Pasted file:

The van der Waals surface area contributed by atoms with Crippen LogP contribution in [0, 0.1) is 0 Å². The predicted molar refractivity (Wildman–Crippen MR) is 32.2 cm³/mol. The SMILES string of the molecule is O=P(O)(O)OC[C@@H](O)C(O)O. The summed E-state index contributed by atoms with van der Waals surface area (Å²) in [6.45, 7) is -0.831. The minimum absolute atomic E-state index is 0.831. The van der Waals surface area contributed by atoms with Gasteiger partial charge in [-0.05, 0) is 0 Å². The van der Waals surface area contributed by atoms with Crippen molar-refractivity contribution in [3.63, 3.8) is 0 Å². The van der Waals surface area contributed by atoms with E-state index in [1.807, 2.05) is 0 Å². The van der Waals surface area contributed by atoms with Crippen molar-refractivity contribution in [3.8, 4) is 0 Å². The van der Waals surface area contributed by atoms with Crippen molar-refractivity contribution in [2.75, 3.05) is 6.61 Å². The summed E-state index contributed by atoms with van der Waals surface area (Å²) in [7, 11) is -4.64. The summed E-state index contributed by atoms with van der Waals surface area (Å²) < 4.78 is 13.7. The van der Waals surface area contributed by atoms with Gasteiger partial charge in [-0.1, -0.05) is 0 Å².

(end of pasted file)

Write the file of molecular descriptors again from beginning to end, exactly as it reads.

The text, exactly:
The van der Waals surface area contributed by atoms with Crippen LogP contribution in [0, 0.1) is 0 Å². The predicted molar refractivity (Wildman–Crippen MR) is 32.2 cm³/mol. The SMILES string of the molecule is O=P(O)(O)OC[C@@H](O)C(O)O. The summed E-state index contributed by atoms with van der Waals surface area (Å²) in [6.45, 7) is -0.831. The minimum absolute atomic E-state index is 0.831. The van der Waals surface area contributed by atoms with Gasteiger partial charge in [-0.05, 0) is 0 Å². The van der Waals surface area contributed by atoms with Crippen molar-refractivity contribution in [3.63, 3.8) is 0 Å². The van der Waals surface area contributed by atoms with E-state index in [1.807, 2.05) is 0 Å². The van der Waals surface area contributed by atoms with Crippen molar-refractivity contribution in [3.8, 4) is 0 Å². The van der Waals surface area contributed by atoms with Crippen molar-refractivity contribution in [2.75, 3.05) is 6.61 Å². The summed E-state index contributed by atoms with van der Waals surface area (Å²) in [7, 11) is -4.64. The summed E-state index contributed by atoms with van der Waals surface area (Å²) < 4.78 is 13.7. The van der Waals surface area contributed by atoms with Gasteiger partial charge in [-0.1, -0.05) is 0 Å².